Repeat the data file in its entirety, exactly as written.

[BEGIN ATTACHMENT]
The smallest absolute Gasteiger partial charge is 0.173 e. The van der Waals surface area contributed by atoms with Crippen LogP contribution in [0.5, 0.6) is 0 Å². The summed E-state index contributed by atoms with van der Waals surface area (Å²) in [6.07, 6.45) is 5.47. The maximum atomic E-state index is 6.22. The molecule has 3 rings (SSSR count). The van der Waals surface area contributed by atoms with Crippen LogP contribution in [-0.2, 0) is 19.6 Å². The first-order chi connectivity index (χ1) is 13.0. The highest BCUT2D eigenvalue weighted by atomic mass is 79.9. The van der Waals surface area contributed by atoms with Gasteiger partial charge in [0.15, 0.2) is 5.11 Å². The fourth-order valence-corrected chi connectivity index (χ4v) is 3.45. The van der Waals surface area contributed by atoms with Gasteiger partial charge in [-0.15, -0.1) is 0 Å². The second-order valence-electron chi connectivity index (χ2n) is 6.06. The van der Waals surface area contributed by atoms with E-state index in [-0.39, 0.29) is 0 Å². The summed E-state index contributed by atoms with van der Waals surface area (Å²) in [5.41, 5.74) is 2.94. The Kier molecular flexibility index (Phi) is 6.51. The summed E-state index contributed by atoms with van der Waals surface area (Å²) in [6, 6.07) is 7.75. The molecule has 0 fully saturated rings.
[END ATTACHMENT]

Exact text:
The smallest absolute Gasteiger partial charge is 0.173 e. The van der Waals surface area contributed by atoms with Crippen LogP contribution in [0.5, 0.6) is 0 Å². The summed E-state index contributed by atoms with van der Waals surface area (Å²) in [6.07, 6.45) is 5.47. The maximum atomic E-state index is 6.22. The molecule has 3 rings (SSSR count). The van der Waals surface area contributed by atoms with Crippen LogP contribution in [-0.2, 0) is 19.6 Å². The first-order chi connectivity index (χ1) is 13.0. The highest BCUT2D eigenvalue weighted by atomic mass is 79.9. The van der Waals surface area contributed by atoms with Gasteiger partial charge in [0.15, 0.2) is 5.11 Å². The fourth-order valence-corrected chi connectivity index (χ4v) is 3.45. The van der Waals surface area contributed by atoms with Gasteiger partial charge in [-0.15, -0.1) is 0 Å². The second-order valence-electron chi connectivity index (χ2n) is 6.06. The van der Waals surface area contributed by atoms with E-state index in [-0.39, 0.29) is 0 Å². The summed E-state index contributed by atoms with van der Waals surface area (Å²) in [5.41, 5.74) is 2.94. The Kier molecular flexibility index (Phi) is 6.51. The summed E-state index contributed by atoms with van der Waals surface area (Å²) in [6, 6.07) is 7.75. The molecule has 0 fully saturated rings.